Monday, January 6, 2014

Farm School Winter Series Week Two

With a few dreary days behind us,
we're welcoming back the sunshine at Farm School.

We had several important tasks to be completed
after our ritual tour of the garden.

The lettuce is going strong.

It tastes every bit as wonderful as it looks.

This Red Salad Bowl was transplanted last week 
and is flourishing in its new spot.

The cucumber patch is making quick progress.

Brussels sprouts


Of course, we had to check on Peaville.
Snap peas are a delicious treat every day in salads or just for munching.
These are sweet, tender and juicy.

With loads of blooms, we expect this crop to continue producing for a good, long while.

The powdery mildew doesn't seem to deter its success.

You may notice the black tip on this pea stem
which was caused by this week's fierce winds.
No permanent damage is foreseen.

The Celebrity tomatoes are about through producing.
I took home a bagful.
There are more tomato starts ready for transplanting soon.

The Romas have seen a bit of damage by birds,
but overall, they are faring well.

Some were picked fresh,

and I was allowed to choose as many from this bunch as desired.
Gravy will be made later today.
Oh yeah.
Life is good, my friends.

We got some more broccoli planted.
This crop has no fear of winter, as few conditions discourage its growth.

The scallions that we planted exactly a month ago,

are thriving.
I guess Lynn thinks you can't have too many...

because more sets were planted so that the crop continues to provide goodies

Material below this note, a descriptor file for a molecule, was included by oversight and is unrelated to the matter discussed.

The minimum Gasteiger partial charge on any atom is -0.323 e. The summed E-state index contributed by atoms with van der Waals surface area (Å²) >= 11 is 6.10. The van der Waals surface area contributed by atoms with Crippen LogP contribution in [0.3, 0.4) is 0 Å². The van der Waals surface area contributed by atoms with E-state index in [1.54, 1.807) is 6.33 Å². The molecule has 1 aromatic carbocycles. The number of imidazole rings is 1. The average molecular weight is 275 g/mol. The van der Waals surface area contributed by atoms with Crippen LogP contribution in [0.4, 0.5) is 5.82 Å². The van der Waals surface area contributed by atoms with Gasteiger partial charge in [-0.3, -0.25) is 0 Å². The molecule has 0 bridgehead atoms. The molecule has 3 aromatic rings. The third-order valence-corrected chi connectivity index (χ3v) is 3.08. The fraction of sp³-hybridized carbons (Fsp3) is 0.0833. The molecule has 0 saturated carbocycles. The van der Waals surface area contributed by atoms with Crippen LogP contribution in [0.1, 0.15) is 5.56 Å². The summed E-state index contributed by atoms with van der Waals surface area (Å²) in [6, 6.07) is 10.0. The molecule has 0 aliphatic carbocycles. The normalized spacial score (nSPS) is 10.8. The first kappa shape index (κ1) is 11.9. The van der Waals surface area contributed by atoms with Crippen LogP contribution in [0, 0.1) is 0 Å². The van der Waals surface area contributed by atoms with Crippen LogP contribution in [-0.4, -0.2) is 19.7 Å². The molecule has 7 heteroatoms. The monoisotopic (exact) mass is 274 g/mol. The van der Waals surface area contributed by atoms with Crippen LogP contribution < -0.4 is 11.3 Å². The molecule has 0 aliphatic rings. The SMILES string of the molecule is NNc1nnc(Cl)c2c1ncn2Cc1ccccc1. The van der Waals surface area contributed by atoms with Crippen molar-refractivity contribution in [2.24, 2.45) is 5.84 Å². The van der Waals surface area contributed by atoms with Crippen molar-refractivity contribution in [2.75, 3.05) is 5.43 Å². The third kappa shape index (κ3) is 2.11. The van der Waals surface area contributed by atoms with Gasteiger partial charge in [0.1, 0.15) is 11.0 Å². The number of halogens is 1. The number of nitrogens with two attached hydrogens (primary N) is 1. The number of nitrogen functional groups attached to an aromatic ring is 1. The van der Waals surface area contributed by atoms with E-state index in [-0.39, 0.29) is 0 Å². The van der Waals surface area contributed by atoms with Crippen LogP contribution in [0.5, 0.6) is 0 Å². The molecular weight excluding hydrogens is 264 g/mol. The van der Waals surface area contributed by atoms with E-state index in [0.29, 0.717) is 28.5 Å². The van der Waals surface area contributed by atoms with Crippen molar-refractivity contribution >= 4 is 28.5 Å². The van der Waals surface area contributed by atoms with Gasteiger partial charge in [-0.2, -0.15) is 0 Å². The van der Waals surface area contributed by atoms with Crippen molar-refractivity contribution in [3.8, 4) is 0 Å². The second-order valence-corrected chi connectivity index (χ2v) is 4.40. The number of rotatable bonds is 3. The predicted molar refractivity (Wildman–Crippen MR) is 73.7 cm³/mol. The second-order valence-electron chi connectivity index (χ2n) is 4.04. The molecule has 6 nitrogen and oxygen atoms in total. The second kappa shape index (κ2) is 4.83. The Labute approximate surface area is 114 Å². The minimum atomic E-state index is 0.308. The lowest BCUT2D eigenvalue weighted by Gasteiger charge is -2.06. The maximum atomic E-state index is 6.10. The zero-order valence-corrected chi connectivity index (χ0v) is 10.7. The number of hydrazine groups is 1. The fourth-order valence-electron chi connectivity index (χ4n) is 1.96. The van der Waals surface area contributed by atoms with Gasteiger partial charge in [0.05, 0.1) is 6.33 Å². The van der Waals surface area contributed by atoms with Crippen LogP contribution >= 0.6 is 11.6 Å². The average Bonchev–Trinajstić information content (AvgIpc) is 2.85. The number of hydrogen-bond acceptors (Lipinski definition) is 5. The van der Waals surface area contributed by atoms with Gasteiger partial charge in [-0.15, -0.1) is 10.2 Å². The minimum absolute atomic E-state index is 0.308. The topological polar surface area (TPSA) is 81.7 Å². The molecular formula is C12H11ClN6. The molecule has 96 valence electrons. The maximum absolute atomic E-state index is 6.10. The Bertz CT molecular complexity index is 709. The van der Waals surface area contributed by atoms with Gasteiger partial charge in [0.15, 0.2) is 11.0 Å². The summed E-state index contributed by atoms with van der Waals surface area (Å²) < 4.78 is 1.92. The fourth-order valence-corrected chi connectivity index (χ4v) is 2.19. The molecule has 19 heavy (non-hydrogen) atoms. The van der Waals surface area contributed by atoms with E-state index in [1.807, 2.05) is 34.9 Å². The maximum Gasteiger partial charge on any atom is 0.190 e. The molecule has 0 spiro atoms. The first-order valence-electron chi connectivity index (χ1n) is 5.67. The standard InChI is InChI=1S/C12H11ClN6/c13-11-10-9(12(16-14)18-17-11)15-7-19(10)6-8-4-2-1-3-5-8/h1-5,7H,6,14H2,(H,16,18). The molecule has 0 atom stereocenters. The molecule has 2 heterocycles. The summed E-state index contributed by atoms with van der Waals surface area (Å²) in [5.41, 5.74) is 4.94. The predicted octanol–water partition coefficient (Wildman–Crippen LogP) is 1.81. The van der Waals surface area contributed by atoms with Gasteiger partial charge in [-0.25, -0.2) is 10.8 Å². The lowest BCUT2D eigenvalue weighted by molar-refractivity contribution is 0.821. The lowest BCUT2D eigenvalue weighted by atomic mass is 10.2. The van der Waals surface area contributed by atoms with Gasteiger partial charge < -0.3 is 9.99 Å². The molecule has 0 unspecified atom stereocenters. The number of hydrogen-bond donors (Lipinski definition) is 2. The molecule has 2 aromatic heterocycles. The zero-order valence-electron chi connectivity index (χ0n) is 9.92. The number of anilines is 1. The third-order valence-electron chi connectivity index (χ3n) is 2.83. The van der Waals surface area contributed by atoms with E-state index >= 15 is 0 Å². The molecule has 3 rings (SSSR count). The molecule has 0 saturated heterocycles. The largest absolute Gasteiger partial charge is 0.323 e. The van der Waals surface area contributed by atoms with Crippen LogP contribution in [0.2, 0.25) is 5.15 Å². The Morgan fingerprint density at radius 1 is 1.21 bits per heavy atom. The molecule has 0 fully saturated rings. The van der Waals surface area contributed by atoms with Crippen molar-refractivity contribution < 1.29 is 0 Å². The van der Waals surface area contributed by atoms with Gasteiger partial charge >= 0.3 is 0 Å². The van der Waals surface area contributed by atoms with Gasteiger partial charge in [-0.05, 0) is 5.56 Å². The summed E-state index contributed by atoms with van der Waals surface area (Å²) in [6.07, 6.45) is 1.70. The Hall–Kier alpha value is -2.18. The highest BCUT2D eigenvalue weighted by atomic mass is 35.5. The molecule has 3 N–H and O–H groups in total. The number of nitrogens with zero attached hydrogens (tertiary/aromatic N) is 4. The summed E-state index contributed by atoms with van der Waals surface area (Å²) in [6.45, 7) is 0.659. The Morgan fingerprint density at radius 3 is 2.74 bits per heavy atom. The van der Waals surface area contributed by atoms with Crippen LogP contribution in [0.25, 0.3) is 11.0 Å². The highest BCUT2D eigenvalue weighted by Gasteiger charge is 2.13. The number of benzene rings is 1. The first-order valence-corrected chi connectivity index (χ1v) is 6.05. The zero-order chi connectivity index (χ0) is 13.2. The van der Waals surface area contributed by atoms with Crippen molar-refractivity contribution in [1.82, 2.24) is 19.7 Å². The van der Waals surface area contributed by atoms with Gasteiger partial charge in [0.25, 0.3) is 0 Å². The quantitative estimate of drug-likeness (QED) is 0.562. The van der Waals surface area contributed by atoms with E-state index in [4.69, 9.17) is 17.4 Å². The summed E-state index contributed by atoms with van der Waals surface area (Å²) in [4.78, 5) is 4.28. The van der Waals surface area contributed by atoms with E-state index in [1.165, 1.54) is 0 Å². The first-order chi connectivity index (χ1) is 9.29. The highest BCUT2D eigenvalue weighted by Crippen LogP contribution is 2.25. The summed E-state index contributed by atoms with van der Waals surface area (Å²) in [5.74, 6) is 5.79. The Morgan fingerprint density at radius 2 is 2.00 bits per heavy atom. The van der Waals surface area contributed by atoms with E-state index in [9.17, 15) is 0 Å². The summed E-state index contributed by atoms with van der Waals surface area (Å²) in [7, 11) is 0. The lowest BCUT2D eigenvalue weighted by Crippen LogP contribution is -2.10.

for all who care to partake.

We set ourselves up in the designated area with plenty of newly mixed soil.

Lynn measured out the center of the pot,
so that they are evenly spaced.
You can see the method of planting Lynn used here.

A few of the sets are already sprouting.
It's the plants' signal that it's time to grow.

The garden is looking lush and productive.
It must be amazing to walk out of the house everyday
right into the Garden of Eatin'.

The datil peppers are participating in a little experiment.
Faye & Lynn are learning about how best to dry them.

See the hole toward the bottom of this palm?
A swarm of bees moved in recently.
Faye & Lynn are hoping to find a beekeeper who can relocate them.
I hope we get to watch that!

 With temperatures expected to dip into the 30's the next few nights,
Lynn will be busy tending to the bounty of the garden.
The tender crops like tomatoes, peppers and some of the herbs are most vulnerable.
I hope he gets some sleep.
The work of a farmer is never done.
See how we started this lil' ole Farm School thang here.

Backyard Farming Connection

Homestead Barn Hop


  1. So beautiful! While I'm drooling over seed catalogs you're enjoying the real thing. :) Very cool about the bees. I hope you get to see their relocation.

    1. I hope so too! Don't worry, while you are enjoying your summer garden, we are hibernating in the air conditioning! It's all good!

  2. That lettuce is gorgeous! And fresh tomatoes - yum! It all looks so beautiful. I hope they can find a beekeeper to relocate those bees!

    1. They have someone in mind, so I hope we'll get to share the process on the blog!

  3. How wonderful to have fresh veggies in winter!

    1. It is a blessing. Wish I could send you some!

  4. Argh! We are under 2 feet of snow here. I can't wait to get my fingers in the dirt again! Your pictures fed the fire. LOL

    1. Glad to hear it! It'll be here soon, I promise...

  5. The garden is indeed lush and gorgeous! That lettuce is especially tasty looking.

    1. It melts in your mouth. Thanks for stopping by!

  6. Love seeing the growing green plants, here in VT it is cold and icy. Nothing green except pine trees outside! Thanks so much for sharing on the HomeAcre, hope to see you again tomorrow! - Nancy The HomeAcre Hop

    1. The winter up north has its own beauty. Thanks for stopping by!


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